My brother Glen worked for decades with a top-notch endocrinologist with whom he put us in contact, and who who has been advising us as a favor to Glen. In a telephone conversation this week, we learned more about the interactions of brain surgery, cortisol, prednisone and the adrenal system. In response to his questions, it became clear that both my energy and clarity have turned a corner since starting the low-dose prednisone every morning almost two weeks ago. In short, people with low cortisol levels usually feel sluggish and have low energy; that would sum up where I’ve been for months--and also explain why things have been so much better recently, despite the stress of too much travel and the usual, nutso end-of-semester workload. Prednisone is a synthetic steroid being used to supplement my self-produced cortisol, and the low dose I’ve been taking helps my system think it’s getting what it needs.
Cortisol is produced in the adrenal glands when signaled by the hypothalamus and pituitary. My levels were lower at their highest point than the minimum expected normally. A recent ACTH stimulation test has shown that my adrenals produce more cortisol when stimulated, so we know this is not a primary adrenal failure (very good news), but instead a secondary or tertiary one. The plan is to stop the prednisone after a month and see if my body’s pituitary to adrenal signaling has bounced back enough to keep me supplied. Thank goodness for the doctor willing to take the time to explore a variety of options and formulate the hypothesis leading to this chemistry experiment with my brain. Unfortunately, cortisol has nothing to do with the memory holes I’ve been experiencing; the endocrinologist told us that if cortisol helped short-term memory, he’d be taking it himself. (Who wouldn't be?)
One of the great things about this fine and generous gentleman is that in addition to his expertise in endocrinology, he’s also experienced with the interactions of brain surgery with these systems. While I might have heard all this information before from the neurosurgeon (or maybe not), this was the first time it really sank in. In short, the cognitive deficits I’ve been experiencing are standard effects of brain surgery, both from prolonged exposure to air and the general trauma to the brain. While it’s not common, it’s also not unheard of for a surgical site even as far away as mine from the pituitary gland to affect its functioning, in addition to the general addling effects I’ve demonstrated with such determination. He also explained more clearly--or perhaps we’re just at a place in the process where it was more meaningful to us and thus we absorbed it better--that a year is a fairly standard period of time for these cognitive symptoms to improve. Apparently, around the year mark, even people who haven’t shown much, if any, recovery in cognitive function sometimes make a marked gain. As I’ve clearly been improving all along, though much too slowly for my taste (I can hear you thinking thoughts about my impatience), the prospect of continuing improvement in the near future is heartening. The surgeon had told us “a year to eighteen months,” but I don’t think we ever fully understood how or what that meant.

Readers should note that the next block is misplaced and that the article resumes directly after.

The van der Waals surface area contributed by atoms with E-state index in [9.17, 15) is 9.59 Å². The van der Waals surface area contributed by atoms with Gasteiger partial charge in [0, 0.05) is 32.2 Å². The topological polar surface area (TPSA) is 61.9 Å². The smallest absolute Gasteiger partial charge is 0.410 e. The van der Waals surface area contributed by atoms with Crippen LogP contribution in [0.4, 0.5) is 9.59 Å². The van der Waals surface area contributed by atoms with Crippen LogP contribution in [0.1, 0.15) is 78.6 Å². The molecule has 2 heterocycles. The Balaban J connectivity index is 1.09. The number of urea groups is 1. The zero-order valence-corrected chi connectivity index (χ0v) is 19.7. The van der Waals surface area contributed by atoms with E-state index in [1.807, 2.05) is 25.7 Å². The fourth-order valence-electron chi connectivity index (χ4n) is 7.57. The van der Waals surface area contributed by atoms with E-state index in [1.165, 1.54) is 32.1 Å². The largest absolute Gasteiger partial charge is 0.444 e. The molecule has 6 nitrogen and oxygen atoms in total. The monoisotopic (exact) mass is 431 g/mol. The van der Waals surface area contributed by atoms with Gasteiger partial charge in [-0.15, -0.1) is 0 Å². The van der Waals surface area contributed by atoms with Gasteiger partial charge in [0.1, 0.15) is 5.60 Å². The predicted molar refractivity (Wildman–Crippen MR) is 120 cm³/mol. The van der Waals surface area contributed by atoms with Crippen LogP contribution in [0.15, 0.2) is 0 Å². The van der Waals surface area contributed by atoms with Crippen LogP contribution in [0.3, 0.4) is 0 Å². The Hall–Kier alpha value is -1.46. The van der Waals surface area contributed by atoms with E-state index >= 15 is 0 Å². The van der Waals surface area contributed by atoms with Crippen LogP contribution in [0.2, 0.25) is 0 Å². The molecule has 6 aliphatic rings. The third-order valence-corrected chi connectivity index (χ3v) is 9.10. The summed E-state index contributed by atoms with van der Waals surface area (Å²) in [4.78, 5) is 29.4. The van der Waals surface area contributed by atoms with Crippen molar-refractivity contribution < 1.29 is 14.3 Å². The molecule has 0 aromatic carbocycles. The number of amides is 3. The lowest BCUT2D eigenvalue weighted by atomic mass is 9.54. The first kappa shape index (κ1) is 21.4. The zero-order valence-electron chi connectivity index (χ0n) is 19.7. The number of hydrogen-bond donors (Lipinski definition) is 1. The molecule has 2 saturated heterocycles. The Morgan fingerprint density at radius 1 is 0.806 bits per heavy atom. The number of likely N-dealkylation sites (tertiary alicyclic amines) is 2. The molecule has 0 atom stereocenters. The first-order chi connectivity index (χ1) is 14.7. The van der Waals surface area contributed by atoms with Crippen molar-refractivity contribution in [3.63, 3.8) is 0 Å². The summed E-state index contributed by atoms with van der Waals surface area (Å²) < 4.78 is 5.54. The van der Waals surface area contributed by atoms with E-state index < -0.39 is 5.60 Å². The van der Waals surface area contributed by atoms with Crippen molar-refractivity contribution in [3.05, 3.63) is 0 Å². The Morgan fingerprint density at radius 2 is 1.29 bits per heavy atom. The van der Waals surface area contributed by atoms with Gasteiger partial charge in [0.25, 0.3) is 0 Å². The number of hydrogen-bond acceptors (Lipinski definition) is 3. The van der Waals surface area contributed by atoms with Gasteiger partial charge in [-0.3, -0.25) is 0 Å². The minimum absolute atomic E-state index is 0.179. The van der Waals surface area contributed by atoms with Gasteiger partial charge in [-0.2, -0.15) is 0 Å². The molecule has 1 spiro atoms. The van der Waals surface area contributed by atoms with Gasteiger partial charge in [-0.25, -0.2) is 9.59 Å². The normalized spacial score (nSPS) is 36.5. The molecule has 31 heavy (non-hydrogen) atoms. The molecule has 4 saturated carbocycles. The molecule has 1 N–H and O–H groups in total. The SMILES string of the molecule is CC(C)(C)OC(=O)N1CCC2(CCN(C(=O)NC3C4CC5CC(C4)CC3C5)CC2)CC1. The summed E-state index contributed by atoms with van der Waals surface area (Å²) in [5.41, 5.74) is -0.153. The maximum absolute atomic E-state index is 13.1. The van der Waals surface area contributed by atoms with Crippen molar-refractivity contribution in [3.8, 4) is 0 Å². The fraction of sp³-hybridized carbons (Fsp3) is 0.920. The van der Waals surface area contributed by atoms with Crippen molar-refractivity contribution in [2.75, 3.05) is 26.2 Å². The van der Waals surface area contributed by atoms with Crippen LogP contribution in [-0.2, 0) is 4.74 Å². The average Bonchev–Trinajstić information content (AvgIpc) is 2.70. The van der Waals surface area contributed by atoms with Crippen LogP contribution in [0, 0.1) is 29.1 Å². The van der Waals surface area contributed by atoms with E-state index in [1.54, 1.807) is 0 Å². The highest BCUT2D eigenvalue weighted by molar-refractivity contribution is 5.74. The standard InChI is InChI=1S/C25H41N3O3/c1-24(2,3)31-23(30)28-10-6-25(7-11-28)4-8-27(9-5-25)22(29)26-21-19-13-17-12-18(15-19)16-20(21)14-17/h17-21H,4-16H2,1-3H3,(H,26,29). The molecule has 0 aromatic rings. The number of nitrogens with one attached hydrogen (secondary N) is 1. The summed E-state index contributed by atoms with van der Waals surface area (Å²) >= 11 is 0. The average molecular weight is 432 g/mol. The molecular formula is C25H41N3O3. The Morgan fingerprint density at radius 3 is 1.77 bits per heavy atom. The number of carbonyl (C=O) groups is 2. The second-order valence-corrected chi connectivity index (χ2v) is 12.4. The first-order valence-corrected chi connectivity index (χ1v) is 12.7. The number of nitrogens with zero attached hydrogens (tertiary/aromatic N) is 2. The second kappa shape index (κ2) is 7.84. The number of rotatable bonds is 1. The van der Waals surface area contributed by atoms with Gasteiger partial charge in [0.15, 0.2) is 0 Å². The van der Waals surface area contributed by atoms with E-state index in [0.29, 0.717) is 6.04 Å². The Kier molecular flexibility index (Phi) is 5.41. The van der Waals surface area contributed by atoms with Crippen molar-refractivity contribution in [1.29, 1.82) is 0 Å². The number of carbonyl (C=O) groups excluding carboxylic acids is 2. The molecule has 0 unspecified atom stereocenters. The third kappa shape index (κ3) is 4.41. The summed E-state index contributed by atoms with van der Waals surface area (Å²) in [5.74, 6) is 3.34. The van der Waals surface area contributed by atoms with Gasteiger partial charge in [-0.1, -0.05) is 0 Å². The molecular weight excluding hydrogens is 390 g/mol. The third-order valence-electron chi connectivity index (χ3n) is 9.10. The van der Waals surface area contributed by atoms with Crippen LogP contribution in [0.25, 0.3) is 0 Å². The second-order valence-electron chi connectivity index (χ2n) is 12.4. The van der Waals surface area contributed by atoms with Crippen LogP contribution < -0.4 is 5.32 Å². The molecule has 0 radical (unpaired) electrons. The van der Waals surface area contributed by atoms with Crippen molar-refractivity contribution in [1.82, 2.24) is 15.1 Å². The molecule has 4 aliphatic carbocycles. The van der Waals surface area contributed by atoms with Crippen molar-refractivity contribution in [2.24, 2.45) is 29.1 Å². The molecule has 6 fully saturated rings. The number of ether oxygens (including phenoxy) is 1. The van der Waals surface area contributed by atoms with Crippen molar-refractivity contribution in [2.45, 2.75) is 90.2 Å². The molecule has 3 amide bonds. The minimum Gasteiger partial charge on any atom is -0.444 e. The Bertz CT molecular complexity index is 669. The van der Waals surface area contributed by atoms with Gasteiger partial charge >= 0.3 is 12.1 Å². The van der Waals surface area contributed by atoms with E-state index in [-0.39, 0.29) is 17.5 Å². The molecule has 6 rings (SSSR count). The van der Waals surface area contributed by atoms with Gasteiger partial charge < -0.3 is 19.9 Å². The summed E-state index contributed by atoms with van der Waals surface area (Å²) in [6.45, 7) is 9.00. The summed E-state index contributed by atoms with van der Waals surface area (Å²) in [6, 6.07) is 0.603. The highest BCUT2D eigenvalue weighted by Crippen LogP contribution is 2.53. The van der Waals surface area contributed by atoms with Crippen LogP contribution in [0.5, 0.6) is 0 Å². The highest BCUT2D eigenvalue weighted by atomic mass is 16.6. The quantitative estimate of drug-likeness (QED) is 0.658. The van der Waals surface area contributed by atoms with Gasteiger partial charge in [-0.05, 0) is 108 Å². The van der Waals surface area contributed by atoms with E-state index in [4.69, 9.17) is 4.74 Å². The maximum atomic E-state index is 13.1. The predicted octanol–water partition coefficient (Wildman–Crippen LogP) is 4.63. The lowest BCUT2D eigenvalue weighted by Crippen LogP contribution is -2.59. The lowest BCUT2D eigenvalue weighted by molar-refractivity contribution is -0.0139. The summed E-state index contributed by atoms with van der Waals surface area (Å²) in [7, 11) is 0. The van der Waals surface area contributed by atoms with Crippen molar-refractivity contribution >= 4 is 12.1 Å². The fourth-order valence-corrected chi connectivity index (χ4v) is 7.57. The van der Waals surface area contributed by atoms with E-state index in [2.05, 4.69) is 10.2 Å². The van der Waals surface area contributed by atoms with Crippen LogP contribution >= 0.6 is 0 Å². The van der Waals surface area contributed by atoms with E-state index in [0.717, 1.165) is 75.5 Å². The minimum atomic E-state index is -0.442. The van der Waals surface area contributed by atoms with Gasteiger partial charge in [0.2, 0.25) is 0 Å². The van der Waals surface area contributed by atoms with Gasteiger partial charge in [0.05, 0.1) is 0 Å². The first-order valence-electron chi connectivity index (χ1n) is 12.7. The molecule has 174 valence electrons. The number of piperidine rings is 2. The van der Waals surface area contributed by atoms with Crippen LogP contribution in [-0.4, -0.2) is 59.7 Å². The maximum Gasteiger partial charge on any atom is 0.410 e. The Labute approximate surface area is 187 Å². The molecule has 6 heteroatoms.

Tomorrow marks eight months since my surgery, and really, in the big picture, things are going very well. This recent improvement to us marks another corner turned, so much so that we’ve decided that we’ve moved on a phase, and are today inaugurating Part Eight of the adventure. We’re calling it “Light at the End of the Tunnel?”
In the big picture, my children have a mother, and I’m mostly who I was, most of the time. Regaining energy on the scale of the last week or so is a vast improvement--hard to overstate--and one for which I am incredibly thankful. My recurring balance problems, cognitive deficits, scalp sensitivity and limitations in my shoulder/arm mobility are all small potatoes seen in this light. There are effective compensatory mechanisms for all that need them. (I just don’t brush that part of my hair with much vigor, for example. Big deal. Or try to put my arm behind my back.)
Over the past few weeks, even the problems with field-of-vision complexities have abated. I still have odd responses to turning my head, especially to the left, while moving, and have even stranger, usually unpredictable, responses to movement in my peripheral field while I’m also in motion. That combination is the most likely to lead to severe balance problems, up to and including falling down. On the other hand, now that I’ve become more aware of the triggers, I can both limit the circumstances in which they occur and manage them better when they do. I’m quite a spectacle in some of the balance exercises we do in our weight training, though. It’s a good thing the people at the gym are both kind and understanding. The trainer we’re working with is particularly observant and thoughtful in designing exercises that keep pushing the boundaries of my abilities, so there’s one more blessing for which to be thankful.
Have I achieved my goal of meeting this adventure with patience and grace? Yes and no. The marks for grace are much higher than the ones for patience, and neither of them are really in the top rank. However, overall, I’m grading them as acceptable and focusing on the part where more growth seems possible.
This adventure has been a remarkable one, the more so for all the friendship, love and support we’ve received from so many of you. Our tighter connections to the people we love have been a special bonus. We send you our profound gratitude,caring and love.